Opening Bell: Here we go again
We've been through it all before -- the agony and misery as fans of watching big fights get made (or not made in some cases) wait and hope for something to happen.
The seemingly never-ending talks for Lennox Lewis-Mike Tyson and Floyd Mayweather-Manny Pacquiao were horrendous to follow and cover. More recently, Canelo Alvarez-Gennady Golovkin, ahead of both fights, was maddening.
And here we are again, going through the trauma of it all with the agony of an Anthony Joshua-Deontay Wilder undisputed heavyweight title fight that just can't seem to happen. Another such journey is just getting started, with the prospect of a welterweight title unification fight between Terence Crawford and Errol Spence Jr. Nobody knows if either of those fights will happen.
As it relates to Crawford and Spence, they are the two best active American boxers, they are both undefeated, both hold welterweight world titles, both have crowd-pleasing styles and both have legit fan bases in their home regions (Crawford in Omaha, Nebraska, and Spence in Dallas). Both fighters have also said they want to fight each other, and I believe them. Fans are also outspoken about their lust for the fight.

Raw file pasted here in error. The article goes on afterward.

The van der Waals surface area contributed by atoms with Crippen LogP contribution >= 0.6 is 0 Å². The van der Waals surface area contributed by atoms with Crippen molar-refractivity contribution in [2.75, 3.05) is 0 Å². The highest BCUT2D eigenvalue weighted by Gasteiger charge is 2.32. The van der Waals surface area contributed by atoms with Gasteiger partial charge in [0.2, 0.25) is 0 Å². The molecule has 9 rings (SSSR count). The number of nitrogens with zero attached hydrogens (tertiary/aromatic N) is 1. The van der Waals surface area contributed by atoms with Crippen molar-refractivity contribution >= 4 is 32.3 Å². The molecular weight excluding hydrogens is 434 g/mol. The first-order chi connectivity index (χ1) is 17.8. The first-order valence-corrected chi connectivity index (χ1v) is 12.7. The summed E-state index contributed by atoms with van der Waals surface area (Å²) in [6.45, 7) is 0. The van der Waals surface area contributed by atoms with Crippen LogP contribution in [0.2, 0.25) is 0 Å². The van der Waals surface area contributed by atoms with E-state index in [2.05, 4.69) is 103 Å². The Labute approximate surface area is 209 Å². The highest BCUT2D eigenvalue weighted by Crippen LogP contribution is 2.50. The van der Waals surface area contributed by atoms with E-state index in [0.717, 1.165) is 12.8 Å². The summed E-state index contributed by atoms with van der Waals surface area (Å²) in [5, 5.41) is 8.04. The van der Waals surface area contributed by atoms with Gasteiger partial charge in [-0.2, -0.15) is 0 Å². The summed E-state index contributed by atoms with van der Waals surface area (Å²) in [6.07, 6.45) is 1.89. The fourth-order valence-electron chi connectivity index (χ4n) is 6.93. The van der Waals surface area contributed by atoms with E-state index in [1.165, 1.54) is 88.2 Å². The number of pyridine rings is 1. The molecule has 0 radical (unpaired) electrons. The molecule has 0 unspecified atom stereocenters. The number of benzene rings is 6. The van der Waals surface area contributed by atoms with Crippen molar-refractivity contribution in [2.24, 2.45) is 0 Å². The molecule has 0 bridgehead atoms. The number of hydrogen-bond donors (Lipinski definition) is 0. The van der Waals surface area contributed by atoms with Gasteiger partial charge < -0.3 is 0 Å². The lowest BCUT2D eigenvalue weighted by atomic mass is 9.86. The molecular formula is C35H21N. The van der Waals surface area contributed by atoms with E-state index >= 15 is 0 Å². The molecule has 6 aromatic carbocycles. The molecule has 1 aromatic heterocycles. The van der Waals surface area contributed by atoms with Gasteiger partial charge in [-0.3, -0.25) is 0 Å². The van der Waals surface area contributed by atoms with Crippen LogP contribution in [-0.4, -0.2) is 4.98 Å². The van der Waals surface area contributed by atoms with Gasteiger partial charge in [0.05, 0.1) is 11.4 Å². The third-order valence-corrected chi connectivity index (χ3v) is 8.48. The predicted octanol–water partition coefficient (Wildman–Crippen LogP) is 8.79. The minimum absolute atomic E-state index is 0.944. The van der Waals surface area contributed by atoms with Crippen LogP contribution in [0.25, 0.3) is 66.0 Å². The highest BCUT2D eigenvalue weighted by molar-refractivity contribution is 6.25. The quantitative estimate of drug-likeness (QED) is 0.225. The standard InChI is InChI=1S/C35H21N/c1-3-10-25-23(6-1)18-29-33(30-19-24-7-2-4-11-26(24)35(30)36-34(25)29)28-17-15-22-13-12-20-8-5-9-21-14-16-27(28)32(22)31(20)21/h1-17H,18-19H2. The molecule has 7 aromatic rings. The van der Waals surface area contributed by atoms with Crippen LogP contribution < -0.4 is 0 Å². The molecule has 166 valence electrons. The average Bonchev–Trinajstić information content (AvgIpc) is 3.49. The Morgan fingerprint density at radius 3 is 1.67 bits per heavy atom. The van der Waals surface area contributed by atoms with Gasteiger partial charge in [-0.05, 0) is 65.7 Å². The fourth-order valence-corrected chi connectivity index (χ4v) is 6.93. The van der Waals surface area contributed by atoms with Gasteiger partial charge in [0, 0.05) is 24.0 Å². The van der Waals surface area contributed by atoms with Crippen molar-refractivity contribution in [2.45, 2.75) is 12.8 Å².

Crawford knocks down Benavidez, closes door
Terence Crawford sends José Benavidez Jr. to the canvas in the 12th, and Benavidez has no answer when he gets up, ending the fight in a TKO victory for Crawford.
But they are, as we say in the business, on opposite sides of the street. Fighters saying they want to fight and their handlers actually making the match are entirely different conversations. Three-division titlist Crawford (34-0, 25 KOs), 31, fights for Top Rank on ESPN. Spence (24-0, 21 KOs), 28, fights for Premier Boxing Champions, which has deals with Showtime and Fox.
As each man continues to win, the push from fans and media for the fight grows. It's a spot we find ourselves in once again, after Crawford polished off trash-talking antagonist Jose Benavidez Jr. (27-1, 18 KOs), 26, of Phoenix. Crawford ended a dominating performance on Saturday night before his biggest crowd yet -- 13,323 at the CHI Health Center in Omaha -- with a massive knockdown on a right uppercut late in the 12th round. The fight ended soon thereafter, as Crawford finished off Benavidez with a punishing follow-up assault until referee Celestino Ruiz stopped it with 18 seconds left in the fight as Benavidez was going down again.